Cottage mobile phones in ChinaCai, Guangning January 2010 (has links)
No description available.
Cottage mobile phones in ChinaCai, Guangning January 2010 (has links)
No description available.
Mobile application development in AfricaRugunda, Solomon Mugume 21 February 2011 (has links)
This work takes a look at how some of the challenges facing the African Continent can be tackled by the use of Mobile Phone Applications. Mobile phone penetration in Africa is very high, as indicated by statistics from South Africa in 2009 which showed that 70% of all South Africans owned a cell-phone. As such, the mobile phone is the ideal infrastructure platform to introduce technology applications that can be easily accessed by the general public. The paper briefly discusses the current state of mobile applications on the continent including some key applications presently deployed and how they are being used to meet some major social challenges faced. The work then proposes the creation of the Mobile Doctor Application, a tool that gives simple solutions to end-users in response to their health related text message queries. The key stakeholders for this application and their respective roles are then discussed. The paper then details the requirements for the application, separates them logically and represents them graphically for a clear understanding. Also put forth are two possible different sets of architecture for this application, one fully manual and the other using different sets of technologies. Finally, each architecture is evaluated using compliance metrics and the ATAM Quality Attribute Tree / text
A Driver, Vehicle and Road Safety System Using SmartphonesGozick, Brandon 05 1900 (has links)
As vehicle manufacturers continue to increase their emphasis on safety with advanced driver assistance systems (ADAS), I propose a ubiquitous device that is able to analyze and advise on safety conditions. Mobile smartphones are increasing in popularity among younger generations with an estimated 64% of 25-34 year olds already using one in their daily lives. with over 10 million car accidents reported in the United States each year, car manufacturers have shifted their focus of a passive approach (airbags) to more active by adding features associated with ADAS (lane departure warnings). However, vehicles manufactured with these sensors are not economically priced while older vehicles might only have passive safety features. Given its accessibility and portability, I target a mobile smartphone as a device to compliment ADAS that can bring a driver assist to any vehicle without regards for any on-vehicle communication system requirements. I use the 3-axis accelerometer of multiple Android based smartphone to record and analyze various safety factors which can influence a driver while operating a vehicle. These influences with respect to the driver, vehicle and road are lane change maneuvers, vehicular comfort and road conditions. Each factor could potentially be hazardous to the health of the driver, neighboring public, and automobile and is therefore analyzed thoroughly achieving 85.60% and 89.89% classification accuracy for identifying road anomalies and lane changes, respectively. Effective use of this data can educate a potentially dangerous driver on how to operate a vehicle safely and efficiently. with real time analysis and auditory alerts of these factors, I hope to increase a driver's overall awareness to maximize safety.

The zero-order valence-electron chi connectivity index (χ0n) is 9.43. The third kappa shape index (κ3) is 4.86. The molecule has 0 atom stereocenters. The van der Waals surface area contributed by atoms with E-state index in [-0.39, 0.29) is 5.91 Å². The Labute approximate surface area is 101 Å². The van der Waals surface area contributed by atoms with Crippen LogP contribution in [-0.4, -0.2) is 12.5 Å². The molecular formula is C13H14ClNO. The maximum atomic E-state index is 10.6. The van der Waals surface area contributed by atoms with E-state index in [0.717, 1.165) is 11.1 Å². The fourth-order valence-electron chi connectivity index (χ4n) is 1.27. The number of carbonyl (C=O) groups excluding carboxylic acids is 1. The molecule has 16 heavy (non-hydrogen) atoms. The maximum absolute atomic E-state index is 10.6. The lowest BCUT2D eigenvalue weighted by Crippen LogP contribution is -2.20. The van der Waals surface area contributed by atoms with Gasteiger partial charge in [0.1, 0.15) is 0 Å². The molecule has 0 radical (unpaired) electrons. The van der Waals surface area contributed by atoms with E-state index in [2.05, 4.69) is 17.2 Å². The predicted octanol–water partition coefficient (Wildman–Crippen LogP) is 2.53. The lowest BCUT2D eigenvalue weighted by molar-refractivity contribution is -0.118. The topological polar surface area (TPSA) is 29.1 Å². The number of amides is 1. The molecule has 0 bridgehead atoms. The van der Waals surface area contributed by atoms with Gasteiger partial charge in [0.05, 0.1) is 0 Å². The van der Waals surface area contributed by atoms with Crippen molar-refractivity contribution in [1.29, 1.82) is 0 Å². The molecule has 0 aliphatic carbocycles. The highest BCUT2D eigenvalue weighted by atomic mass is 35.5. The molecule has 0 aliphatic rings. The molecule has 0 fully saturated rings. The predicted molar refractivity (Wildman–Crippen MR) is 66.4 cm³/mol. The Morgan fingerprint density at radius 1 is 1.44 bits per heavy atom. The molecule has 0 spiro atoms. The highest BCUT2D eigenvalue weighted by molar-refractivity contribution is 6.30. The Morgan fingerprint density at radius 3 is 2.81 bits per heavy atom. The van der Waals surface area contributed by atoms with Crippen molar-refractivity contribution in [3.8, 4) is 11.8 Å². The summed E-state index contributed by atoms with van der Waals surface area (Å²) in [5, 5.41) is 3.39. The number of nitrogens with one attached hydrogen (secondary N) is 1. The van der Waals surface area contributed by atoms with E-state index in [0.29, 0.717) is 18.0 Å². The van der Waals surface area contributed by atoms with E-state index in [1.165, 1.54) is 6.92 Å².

Checking the level of service quality provided by mobile phone operatorsChamas, H.B., Hussain, Zahid I., Lau, F.W. January 2017 (has links)
Quantifying Human Movement Patterns for Public HealthWesolowski, Amy 01 May 2014 (has links)
Human travel affects important processes in public health and infectious disease dynamics. Refined spatial and temporal data are needed to accurately model how the dynamics of human travel contribute to epidemiological patterns of disease as well as access to healthcare resources. Here, I address a number of key issues related to modeling human mobility patterns and applications for understanding the spatial spread of infectious diseases and geographic access to public health resources. Using large sources of behavioral data anonymously collected from mobile phones within two African countries, I first analyze the utility of these data to quantify human mobility patterns as well as the usefulness of common modeling frameworks. Then I compare these data to two more common sources of human travel data: the national census and a comprehensive travel survey. Next, I use these data to assess the impact of human travel on the movement of malaria parasites. The final component of my thesis focuses on the utility of this data source to generally understand the role of geographic isolation on travel patterns to better understand the disparity between areas with various levels of access to public resources and the uptake of preventative healthcare such as immunizations and antenatal care.